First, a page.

Terminally-ill British infant Charlie Gard and his parents have been given permanent residency in the United States by Congress, so he can receive nucleoside therapy. An amendment was granted to allow Charlie to get medical treatment that could possibly save and improve his life. 11-month-old Charlie has been at the center of a life and death legal battle for the last 4 months between the child's parents and Great Ormond Street Hospital for Children in London.

Fight for Charlie

Chris Gard and Connie Yates went to the highest court possible in England, fighting for their son's life.

They asked the court to intervene with Great Ormond Street Hospital's decision to turn off Charlie's Life Support System. Charlie's parents also asked to be allowed to take their baby to the United States to receive nucleoside therapy. The fight for Charlie has gained international attention, and was commented on by both President Donald Trump and Pope Francis, which the family is very grateful for.

Doctors at Great Ormond Hospital claimed that the infant has irreversible brain damage, that the life support system should be turned off, and that Charlie should be allowed to die. The hospital told the court that the baby cannot see, open his eyes, hear, move, or respond. Charlie's parents disagreed with the findings and believe their son should be given the chance to try and improve the quality of his life.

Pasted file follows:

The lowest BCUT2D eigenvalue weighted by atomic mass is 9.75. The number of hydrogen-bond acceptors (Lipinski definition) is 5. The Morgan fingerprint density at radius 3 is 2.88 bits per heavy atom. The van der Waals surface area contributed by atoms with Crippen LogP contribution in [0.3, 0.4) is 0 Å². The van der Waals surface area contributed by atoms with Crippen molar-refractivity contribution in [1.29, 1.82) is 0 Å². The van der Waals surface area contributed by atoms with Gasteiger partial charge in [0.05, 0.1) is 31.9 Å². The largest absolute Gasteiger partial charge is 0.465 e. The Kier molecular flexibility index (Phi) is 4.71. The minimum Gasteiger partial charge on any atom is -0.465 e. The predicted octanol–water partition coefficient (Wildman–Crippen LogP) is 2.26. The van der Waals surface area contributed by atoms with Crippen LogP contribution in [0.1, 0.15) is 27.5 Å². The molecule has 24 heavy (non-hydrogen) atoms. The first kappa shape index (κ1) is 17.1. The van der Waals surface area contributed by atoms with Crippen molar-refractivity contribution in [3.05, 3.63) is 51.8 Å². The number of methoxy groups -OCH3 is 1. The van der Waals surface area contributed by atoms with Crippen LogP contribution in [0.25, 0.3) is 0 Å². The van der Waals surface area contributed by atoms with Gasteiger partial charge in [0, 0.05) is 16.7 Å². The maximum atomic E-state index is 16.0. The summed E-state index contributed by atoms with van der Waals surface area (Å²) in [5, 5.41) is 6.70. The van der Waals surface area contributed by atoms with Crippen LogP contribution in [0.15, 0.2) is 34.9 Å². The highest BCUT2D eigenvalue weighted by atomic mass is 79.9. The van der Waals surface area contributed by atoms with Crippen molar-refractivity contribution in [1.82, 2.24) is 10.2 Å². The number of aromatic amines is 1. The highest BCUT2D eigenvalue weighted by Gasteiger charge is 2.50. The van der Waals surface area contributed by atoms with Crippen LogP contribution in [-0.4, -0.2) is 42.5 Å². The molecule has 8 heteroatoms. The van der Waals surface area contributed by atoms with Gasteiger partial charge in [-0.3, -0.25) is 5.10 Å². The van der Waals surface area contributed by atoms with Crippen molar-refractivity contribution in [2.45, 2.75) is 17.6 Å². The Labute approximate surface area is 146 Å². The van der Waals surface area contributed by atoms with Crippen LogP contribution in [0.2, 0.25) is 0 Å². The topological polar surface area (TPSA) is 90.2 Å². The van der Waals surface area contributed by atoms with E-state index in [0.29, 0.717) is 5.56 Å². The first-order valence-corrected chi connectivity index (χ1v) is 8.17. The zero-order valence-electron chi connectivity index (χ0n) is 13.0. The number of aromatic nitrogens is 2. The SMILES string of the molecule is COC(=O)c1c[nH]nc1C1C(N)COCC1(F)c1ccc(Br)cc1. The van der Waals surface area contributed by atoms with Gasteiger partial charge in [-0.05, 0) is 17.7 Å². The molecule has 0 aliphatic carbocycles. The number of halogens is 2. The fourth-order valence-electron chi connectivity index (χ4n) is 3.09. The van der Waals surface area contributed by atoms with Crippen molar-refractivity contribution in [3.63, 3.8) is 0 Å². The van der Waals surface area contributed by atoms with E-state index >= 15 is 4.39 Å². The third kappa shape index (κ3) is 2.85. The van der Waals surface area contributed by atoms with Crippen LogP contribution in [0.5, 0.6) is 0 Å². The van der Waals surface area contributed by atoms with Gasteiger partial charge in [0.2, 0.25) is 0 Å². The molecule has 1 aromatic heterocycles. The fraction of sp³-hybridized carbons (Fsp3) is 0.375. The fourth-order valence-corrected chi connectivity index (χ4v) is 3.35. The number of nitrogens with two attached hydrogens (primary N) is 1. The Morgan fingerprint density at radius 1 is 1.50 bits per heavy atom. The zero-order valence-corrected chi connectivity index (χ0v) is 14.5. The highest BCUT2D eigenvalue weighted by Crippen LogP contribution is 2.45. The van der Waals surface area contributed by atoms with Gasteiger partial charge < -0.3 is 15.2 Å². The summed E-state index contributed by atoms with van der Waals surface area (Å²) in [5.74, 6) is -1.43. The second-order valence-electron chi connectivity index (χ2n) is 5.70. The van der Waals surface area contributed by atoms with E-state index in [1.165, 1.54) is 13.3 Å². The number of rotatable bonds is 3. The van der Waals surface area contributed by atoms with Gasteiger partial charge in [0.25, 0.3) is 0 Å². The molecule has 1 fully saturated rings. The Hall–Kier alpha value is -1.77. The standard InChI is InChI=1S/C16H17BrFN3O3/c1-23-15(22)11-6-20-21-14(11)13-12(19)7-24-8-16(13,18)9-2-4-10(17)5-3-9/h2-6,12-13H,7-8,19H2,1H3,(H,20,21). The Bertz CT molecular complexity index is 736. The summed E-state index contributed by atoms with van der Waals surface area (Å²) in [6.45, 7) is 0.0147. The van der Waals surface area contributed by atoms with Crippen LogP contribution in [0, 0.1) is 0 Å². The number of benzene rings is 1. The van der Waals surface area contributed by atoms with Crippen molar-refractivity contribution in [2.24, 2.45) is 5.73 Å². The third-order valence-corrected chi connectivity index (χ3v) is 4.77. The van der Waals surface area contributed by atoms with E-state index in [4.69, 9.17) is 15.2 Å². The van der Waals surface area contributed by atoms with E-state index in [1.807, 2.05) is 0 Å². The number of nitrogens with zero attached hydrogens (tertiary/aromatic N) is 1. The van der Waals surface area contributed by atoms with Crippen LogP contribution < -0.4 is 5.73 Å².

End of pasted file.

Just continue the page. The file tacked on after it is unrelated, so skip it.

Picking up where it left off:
The court hearing the case sided with the hospital, but have allowed the parents to bring in Dr. Michio Hirano, Professor of Neurology at Columbia University in NY, who is an expert in mitochondrial DNA depletion syndrome and nucleoside therapy.

Nucleoside Therapy

Dr. Michio Hirano has treated 18 patients with nucleoside therapy.

He was granted FDA approval to use the therapy for the syndrome. Nucleoside Therapy has shown promising signs in patients who are receiving treatment. Six-year-old Artuirto Estonian -- who has the TK2 strain of the syndrome -- was diagnosed at 14 months. He was the first person to begin treatment in the United States and started to show improvement within the first three months.

Charlie was diagnosed with mitochondrial DNA depletion syndrome when he was eight weeks old. The genetic order depletes and denies energy that muscles need for proper function. Patients lose the use of their limbs, become unable to eat, and eventually lose the use of their lungs and other organs. Diagnosis of the disorder is usually in infancy or young childhood when symptoms begin to appear. Charlie is the 16th person in the world to be diagnosed with the RRM2B stain of the disorder.